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75

Try a Google search for log4net "stackoverflowexception" site:stackoverflow.com. That'll only match "stackoverflowexception" on SO, not general SO.


42

Overall, really happy to see work being done on the search feature. I think it is time well spent. fuzzying If the results are to be "fuzzied" then do it to the search term and not to the search algorithm. Google does it this way as well. If you search for "aaplecation" and there are a significant amount of results for "aaplecation" then it shows them. It ...


28

Simply enclose what you're trying to search for in quotes: "class<?>" http://stackoverflow.com/search?q=%22class%3C%3F%3E%22 Since you said you're using Java, you could also add the [java] tag: http://stackoverflow.com/search?q=%22class%3C%3F%3E%22+%5Bjava%5D


19

I almost never use Stack Exchange search and instead rely on Google to search SE for me. The one exception is when I finally get to asking a question (like Travis, I too am a firm believer of self education), in which case I use it to double check I'm not asking a verbatim duplicate. However, by this point the chances of it being a duplicate are extremely ...


13

The problem seems to be here: $(".js-search-results").on("click", "div.result-link a", function (ev) { ev.preventDefault(); window.location.href = $(this).data("searchsession"); return false; }); this finds the clicks on search results, prevents the default handler, and changes the current webpage.


13

There's a less well known search page on Stack Exchange that is powered by google. http://stackexchange.com/search?q= It's the search in the upper right that typically has the text 'search all sites'. This will indeed search all Stack Exchange sites. For example, putting in the search criteria mentioned brings up this set of results, which now has this ...


11

I'm posting these concerns as a separate, second answer, because this is more "devil's advocate" than my other answer and also does not address the negative search use case question. I have two concerns about "fuzzying" the search results in general: Single characters, spaces, etc., are significant in programming. You don't want "fuzzy" things like to and ...


10

Thanks for bringing this up. I've created a terrible hack fix to make it so that search links will correctly appear as visited. This will work for browsers that are modern... in other words not IE < 11. The fix is now live and you should be seeing the desired behaviour.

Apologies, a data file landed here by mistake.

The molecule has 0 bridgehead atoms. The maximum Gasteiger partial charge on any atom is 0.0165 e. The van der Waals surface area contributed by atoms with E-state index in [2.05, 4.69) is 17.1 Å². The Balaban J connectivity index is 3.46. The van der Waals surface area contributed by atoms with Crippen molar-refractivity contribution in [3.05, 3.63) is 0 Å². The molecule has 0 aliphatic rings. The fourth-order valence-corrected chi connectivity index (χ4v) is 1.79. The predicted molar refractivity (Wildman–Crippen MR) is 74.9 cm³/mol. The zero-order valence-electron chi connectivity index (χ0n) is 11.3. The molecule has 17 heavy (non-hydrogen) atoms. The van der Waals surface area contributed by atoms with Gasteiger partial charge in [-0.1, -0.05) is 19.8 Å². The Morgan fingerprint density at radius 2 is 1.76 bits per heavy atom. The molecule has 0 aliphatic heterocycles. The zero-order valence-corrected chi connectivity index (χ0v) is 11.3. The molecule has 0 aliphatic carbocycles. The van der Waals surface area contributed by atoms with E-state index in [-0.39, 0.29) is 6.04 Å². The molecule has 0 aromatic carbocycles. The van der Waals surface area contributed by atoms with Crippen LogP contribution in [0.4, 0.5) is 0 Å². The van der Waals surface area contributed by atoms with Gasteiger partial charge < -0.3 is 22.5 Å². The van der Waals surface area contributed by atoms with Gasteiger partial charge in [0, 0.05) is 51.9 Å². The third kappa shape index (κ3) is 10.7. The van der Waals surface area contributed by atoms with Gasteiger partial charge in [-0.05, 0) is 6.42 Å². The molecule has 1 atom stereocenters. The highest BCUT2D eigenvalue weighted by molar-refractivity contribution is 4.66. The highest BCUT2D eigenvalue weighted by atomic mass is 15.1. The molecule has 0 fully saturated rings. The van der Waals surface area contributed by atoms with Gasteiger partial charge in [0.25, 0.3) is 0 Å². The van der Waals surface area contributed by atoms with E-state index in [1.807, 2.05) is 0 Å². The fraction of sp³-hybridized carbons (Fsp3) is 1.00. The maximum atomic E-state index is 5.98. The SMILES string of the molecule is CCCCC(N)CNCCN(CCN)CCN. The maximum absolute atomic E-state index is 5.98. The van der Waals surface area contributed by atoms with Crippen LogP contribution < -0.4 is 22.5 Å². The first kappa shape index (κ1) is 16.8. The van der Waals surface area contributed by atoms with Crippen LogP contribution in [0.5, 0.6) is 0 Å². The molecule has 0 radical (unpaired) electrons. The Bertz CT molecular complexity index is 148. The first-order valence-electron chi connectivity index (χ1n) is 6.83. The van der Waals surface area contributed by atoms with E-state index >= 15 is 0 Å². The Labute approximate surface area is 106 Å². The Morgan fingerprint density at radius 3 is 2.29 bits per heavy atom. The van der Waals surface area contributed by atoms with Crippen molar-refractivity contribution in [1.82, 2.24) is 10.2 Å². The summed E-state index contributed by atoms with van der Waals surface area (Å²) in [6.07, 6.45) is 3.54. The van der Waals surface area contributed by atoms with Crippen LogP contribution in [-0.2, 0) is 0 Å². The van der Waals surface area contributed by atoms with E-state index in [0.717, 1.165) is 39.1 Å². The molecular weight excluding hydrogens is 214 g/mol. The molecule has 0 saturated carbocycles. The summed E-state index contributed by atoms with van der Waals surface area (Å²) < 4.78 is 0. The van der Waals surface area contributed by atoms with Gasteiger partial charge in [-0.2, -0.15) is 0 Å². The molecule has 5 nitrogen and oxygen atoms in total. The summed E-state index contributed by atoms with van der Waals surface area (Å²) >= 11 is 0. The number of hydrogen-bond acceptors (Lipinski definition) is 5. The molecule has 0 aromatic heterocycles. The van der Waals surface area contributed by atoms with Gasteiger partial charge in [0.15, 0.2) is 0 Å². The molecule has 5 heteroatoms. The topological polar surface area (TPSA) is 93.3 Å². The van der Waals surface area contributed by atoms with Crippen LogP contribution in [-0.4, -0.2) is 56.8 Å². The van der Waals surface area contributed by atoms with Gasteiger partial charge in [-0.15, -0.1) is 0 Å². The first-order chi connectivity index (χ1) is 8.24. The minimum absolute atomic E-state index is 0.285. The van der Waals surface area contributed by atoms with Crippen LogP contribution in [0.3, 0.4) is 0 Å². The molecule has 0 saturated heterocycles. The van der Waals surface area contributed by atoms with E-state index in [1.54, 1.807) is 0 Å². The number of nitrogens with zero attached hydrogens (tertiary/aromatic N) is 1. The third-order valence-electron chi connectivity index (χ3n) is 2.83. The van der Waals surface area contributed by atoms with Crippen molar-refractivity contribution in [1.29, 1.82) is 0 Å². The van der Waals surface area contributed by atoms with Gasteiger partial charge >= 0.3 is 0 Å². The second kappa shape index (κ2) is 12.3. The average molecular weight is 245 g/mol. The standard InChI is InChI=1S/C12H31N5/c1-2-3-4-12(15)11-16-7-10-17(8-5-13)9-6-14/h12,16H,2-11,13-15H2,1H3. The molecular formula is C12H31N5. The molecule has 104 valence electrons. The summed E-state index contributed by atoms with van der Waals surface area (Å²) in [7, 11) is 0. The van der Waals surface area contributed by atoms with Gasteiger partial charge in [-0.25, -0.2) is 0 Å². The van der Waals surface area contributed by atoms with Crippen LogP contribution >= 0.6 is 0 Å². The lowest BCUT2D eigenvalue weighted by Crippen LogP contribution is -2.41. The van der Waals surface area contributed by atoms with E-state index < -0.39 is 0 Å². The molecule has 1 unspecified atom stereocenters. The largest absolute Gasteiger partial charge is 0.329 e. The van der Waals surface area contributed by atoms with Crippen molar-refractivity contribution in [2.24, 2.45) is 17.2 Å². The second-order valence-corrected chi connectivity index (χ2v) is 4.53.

9

I find that this search on Bing works ok: +"Stack overflow exception" in +log4net


8

Yes, I do "negative searching", but not to "search before asking"... When I'm searching with a "goal to get few or no results" it's almost always because I'm trying to find that one question "I've seen before" (or perhaps written / edited a while ago), or that one canonical question. It works medium-well. Mainly the mix of questions and answers in results ...


8

I used a negative search once. Or tried, anyways. Sometimes, it's very difficult to find a language-neutral result. Adding the applicable language I was looking for resulted in no answers, and not adding it results in a bunch of language-specific answers which wouldn't help at all. Somewhere out there, someone probably asked this question, for sure (and I ...


8

I attempt negative searches to avoid posting duplicate questions, but I'm not usually "searching for an answer to [my] question prior to asking"; I'm searching for a question on which to post the answer I found on my own, as an alternative to asking and self-answering. If there is a question, I usually find it quickly. If there isn't one I have to try ...


6

They are listed on the Stack Exchange about page: http://stackexchange.com/about/team You can see the account of the employees (who have an account) by clicking on their picture on the about page.


6

If you use our search to perform negative searches, why? Do you feel it works well? I do not usually use negative searches to avoid posting duplicate questions (for that I find the search-as-you-type in the "ask question" form works very well). However, I frequently use somewhat negative searches to find duplicates to questions I'm reviewing. When I ...


6

In general, when I want to perform a negative search, I will start by formulating a title for my question. This gives the "Questions that may already have your answer" list on the new question form. Personally, I think that adding fuzziness could only improve the results in this list.